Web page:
Forgot your password?

We just sent you an email, containing instructions for how to reset your password.

Sign in

  • I would love to spend all my time writing to you;
    I'd love to share with you all that goes through my
    mind, all that weighs on my heart, all that gives air
    to my soul; phantoms of art, dreams that would be
    so beautiful if they could come true.

    Luigi Pirandello

    1. I find this play vaguely disquieting, but I cannot tell you exactly why. Why am I hearing voices in the alley just outside of the theater as though there is a crowd gathering?

    2. As often happens these days, it seems there is a discrepancy between what was advertised and what is actually presented. Is this a comedy? A tragedy? A farce, in which we are the fools?

    3. We the audience, were asked to dress in white. They seated us on folding chairs here onstage. The actors are out there in the auditorium dressed in street clothes. They are pointing at us. Perhaps the play has begun. There is no sure way of knowing. There is a strange blurring of boundaries.

    4. We are puzzled, so we sit quite still, saying nothing. A fireman, or an actor dressed as a fireman, runs in from outside, gesturing frantically. All of the actors run out after him, screaming.

    5. There is a musical interlude, the kind of music they play in supermarkets. The actors return, carrying candles and singing a Gregorian chant. They sit down, blow out their candles one by one, as though following a ritual, and begin to whisper to one another. “Did you hear…?”

    6. One lady dressed as a vampire turns to an elderly man sitting next to her and says, with disgust: "I find the language shocking!" The man laughs and slaps his knee. He beckons to two actors dressed as ushers, who carry the lady out of the theater.

    7. A fight breaks out, there is much shouting, then, a faked murder, followed by a spirited throwing of smoke canisters and custard pies. Now, the actors are staring at us again, staring with empty,lifeless eyes, as though waiting for us to do something. There is a low chuckle which builds into waves of laughter. A Balinese dance begins.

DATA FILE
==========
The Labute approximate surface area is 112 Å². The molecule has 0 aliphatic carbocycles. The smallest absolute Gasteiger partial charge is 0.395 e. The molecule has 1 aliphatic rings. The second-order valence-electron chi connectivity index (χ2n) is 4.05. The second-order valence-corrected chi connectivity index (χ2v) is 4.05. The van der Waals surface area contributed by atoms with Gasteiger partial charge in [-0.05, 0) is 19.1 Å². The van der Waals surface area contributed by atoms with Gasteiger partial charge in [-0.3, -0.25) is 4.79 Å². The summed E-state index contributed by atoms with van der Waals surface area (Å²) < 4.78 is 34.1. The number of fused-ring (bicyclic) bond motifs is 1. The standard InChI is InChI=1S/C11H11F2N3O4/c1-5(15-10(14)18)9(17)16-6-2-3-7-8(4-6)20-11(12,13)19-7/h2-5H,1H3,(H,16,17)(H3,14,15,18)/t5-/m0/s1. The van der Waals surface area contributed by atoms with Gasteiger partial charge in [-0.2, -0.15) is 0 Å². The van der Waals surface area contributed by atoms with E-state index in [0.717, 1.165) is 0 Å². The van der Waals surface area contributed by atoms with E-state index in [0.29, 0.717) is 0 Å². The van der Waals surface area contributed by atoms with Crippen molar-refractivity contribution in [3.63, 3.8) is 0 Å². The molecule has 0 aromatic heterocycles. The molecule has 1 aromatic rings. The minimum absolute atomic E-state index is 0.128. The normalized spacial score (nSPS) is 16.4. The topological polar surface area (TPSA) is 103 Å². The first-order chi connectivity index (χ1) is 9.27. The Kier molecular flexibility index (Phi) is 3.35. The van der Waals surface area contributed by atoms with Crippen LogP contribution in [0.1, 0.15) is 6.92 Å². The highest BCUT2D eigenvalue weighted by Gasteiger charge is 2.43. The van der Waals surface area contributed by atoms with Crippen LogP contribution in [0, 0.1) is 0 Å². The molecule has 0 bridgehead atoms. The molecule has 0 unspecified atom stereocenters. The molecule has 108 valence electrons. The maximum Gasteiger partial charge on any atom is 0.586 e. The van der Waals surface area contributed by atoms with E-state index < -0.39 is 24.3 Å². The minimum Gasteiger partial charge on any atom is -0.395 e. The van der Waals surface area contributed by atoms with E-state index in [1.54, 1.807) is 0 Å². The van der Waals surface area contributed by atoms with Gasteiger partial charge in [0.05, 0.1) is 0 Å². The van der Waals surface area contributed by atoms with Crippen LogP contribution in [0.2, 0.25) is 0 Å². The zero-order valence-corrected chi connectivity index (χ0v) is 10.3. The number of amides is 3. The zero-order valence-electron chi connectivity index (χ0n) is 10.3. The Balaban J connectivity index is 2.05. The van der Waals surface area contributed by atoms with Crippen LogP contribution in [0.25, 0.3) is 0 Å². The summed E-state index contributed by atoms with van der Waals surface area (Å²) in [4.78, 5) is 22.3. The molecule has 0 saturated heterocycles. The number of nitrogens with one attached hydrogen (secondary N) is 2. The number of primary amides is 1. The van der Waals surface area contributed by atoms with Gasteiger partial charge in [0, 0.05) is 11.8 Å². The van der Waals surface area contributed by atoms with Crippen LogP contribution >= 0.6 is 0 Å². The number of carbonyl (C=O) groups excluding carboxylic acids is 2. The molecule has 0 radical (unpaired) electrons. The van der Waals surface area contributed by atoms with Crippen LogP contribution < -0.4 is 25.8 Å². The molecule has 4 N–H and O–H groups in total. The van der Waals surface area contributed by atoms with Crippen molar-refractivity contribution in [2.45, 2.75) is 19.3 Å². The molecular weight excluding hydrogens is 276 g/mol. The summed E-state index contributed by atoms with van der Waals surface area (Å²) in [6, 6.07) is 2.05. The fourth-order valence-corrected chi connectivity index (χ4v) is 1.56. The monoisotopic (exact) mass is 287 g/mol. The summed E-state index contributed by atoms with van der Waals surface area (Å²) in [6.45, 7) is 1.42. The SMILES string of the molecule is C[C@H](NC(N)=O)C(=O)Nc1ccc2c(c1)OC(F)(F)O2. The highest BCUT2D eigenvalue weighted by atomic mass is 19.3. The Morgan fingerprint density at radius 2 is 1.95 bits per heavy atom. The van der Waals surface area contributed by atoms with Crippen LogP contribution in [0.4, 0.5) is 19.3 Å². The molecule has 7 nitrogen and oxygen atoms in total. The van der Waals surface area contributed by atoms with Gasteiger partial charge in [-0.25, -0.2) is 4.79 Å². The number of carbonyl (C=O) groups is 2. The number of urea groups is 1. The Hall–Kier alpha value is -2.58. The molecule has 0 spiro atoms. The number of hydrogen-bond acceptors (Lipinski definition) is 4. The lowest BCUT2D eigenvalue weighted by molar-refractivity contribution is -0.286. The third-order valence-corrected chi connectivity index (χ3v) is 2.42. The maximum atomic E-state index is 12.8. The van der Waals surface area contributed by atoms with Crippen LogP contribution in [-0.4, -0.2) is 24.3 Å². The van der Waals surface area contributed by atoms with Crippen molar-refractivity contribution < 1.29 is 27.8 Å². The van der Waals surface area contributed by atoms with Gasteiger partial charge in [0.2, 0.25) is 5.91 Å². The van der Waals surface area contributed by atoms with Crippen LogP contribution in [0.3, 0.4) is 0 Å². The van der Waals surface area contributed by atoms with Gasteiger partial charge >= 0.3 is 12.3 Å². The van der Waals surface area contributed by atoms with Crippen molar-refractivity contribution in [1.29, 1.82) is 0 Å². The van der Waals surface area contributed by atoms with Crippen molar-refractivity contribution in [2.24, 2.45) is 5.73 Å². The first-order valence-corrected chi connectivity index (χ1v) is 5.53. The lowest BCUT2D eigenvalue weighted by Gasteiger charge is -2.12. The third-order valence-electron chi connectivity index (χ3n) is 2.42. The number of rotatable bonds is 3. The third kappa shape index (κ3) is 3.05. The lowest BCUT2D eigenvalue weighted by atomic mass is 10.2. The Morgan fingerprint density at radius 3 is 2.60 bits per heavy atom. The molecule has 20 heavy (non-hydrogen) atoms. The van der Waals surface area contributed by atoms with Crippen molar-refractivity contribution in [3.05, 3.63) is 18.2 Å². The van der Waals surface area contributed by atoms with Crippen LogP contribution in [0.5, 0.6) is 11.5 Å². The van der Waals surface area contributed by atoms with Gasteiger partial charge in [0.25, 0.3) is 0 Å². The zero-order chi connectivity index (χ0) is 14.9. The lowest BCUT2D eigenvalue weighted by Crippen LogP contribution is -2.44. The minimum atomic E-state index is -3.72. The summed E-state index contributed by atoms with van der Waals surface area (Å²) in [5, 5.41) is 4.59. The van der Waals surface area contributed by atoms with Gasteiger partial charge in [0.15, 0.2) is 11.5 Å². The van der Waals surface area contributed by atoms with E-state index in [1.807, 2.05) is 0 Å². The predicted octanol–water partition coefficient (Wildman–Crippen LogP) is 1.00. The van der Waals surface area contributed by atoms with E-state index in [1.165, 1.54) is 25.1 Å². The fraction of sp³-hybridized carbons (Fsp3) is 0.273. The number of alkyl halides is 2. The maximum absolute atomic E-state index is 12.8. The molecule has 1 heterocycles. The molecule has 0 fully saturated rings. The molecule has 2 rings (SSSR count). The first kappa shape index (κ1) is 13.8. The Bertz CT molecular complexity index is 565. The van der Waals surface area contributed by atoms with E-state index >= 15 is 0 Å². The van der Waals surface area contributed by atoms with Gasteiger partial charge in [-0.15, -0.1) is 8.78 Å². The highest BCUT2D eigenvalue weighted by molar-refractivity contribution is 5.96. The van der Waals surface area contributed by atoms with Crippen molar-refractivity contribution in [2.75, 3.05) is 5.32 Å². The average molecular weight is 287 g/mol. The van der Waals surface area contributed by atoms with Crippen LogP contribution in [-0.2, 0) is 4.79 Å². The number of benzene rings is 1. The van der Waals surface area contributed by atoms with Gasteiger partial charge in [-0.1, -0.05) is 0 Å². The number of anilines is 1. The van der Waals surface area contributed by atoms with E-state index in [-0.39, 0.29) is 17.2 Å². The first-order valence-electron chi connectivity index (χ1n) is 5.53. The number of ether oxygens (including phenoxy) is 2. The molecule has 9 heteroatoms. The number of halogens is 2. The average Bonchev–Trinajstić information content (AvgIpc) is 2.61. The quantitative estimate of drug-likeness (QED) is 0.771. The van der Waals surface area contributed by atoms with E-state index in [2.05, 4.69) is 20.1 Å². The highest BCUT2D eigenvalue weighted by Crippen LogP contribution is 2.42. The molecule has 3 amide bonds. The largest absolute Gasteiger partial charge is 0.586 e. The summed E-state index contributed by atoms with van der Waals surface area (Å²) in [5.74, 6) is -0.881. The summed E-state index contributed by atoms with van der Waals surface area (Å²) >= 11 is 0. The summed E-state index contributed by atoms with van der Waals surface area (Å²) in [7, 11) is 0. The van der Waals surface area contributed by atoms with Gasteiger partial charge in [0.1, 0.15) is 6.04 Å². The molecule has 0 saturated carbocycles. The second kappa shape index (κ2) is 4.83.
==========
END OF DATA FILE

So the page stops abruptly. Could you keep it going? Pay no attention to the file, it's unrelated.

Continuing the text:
8. The actors urge us to join them. Hundreds of colored balloons with quotes from famous anarchists float down from the ceiling. Everyone tries to grab a balloon. A film clip plays over and over, of a Godzilla look alike swan diving into an empty pool.

    9. A theater manager enters and orders us to stop. We all leave quietly, throwing confetti at each other.

    10. Tomorrow, the matinee starts at three. The audience is asked to wear red.
    • Share

    Connected stories:


Collections let you gather your favorite stories into shareable groups.

To collect stories, please become a Citizen.

    Copy and paste this embed code into your web page:

    px wide
    px tall
    Send this story to a friend:
    Would you like to send another?

      To retell stories, please .

        Sprouting stories lets you respond with a story of your own — like telling stories ’round a campfire.

        To sprout stories, please .

            Better browser, please.

            To view Cowbird, please use the latest version of Chrome, Safari, Firefox, Opera, or Internet Explorer.